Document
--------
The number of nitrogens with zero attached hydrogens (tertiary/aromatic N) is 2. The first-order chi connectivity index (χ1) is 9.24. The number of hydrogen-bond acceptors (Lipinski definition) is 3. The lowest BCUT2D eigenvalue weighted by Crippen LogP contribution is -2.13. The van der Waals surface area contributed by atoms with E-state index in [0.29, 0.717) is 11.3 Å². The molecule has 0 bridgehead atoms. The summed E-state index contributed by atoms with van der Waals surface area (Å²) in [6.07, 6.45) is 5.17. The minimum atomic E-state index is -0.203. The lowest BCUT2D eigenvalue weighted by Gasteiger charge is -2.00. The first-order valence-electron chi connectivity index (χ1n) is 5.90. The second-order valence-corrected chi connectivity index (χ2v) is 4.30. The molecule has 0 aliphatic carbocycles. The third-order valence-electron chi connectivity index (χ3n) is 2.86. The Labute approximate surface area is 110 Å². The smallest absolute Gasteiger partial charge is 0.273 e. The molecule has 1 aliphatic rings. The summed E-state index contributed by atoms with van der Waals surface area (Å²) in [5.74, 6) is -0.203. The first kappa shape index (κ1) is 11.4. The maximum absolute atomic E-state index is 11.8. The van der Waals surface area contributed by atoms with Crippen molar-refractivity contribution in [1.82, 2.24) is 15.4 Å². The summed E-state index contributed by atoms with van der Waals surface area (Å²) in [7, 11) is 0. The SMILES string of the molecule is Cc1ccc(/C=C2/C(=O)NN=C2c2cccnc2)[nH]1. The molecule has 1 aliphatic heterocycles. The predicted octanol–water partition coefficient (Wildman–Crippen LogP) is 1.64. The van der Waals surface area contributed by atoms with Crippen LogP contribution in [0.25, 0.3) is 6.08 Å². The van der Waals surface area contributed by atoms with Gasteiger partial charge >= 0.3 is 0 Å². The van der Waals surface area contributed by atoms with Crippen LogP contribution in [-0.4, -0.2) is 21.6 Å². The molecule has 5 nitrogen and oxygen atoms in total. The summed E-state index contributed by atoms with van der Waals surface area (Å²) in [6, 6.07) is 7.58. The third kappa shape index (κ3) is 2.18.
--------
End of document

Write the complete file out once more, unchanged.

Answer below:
The number of nitrogens with zero attached hydrogens (tertiary/aromatic N) is 2. The first-order chi connectivity index (χ1) is 9.24. The number of hydrogen-bond acceptors (Lipinski definition) is 3. The lowest BCUT2D eigenvalue weighted by Crippen LogP contribution is -2.13. The van der Waals surface area contributed by atoms with E-state index in [0.29, 0.717) is 11.3 Å². The molecule has 0 bridgehead atoms. The summed E-state index contributed by atoms with van der Waals surface area (Å²) in [6.07, 6.45) is 5.17. The minimum atomic E-state index is -0.203. The lowest BCUT2D eigenvalue weighted by Gasteiger charge is -2.00. The first-order valence-electron chi connectivity index (χ1n) is 5.90. The second-order valence-corrected chi connectivity index (χ2v) is 4.30. The molecule has 0 aliphatic carbocycles. The third-order valence-electron chi connectivity index (χ3n) is 2.86. The Labute approximate surface area is 110 Å². The smallest absolute Gasteiger partial charge is 0.273 e. The molecule has 1 aliphatic rings. The summed E-state index contributed by atoms with van der Waals surface area (Å²) in [5.74, 6) is -0.203. The first kappa shape index (κ1) is 11.4. The maximum absolute atomic E-state index is 11.8. The van der Waals surface area contributed by atoms with Crippen molar-refractivity contribution in [1.82, 2.24) is 15.4 Å². The summed E-state index contributed by atoms with van der Waals surface area (Å²) in [7, 11) is 0. The SMILES string of the molecule is Cc1ccc(/C=C2/C(=O)NN=C2c2cccnc2)[nH]1. The molecule has 1 aliphatic heterocycles. The predicted octanol–water partition coefficient (Wildman–Crippen LogP) is 1.64. The van der Waals surface area contributed by atoms with Crippen LogP contribution in [0.25, 0.3) is 6.08 Å². The van der Waals surface area contributed by atoms with Gasteiger partial charge >= 0.3 is 0 Å². The van der Waals surface area contributed by atoms with Crippen LogP contribution in [-0.4, -0.2) is 21.6 Å². The molecule has 5 nitrogen and oxygen atoms in total. The summed E-state index contributed by atoms with van der Waals surface area (Å²) in [6, 6.07) is 7.58. The third kappa shape index (κ3) is 2.18.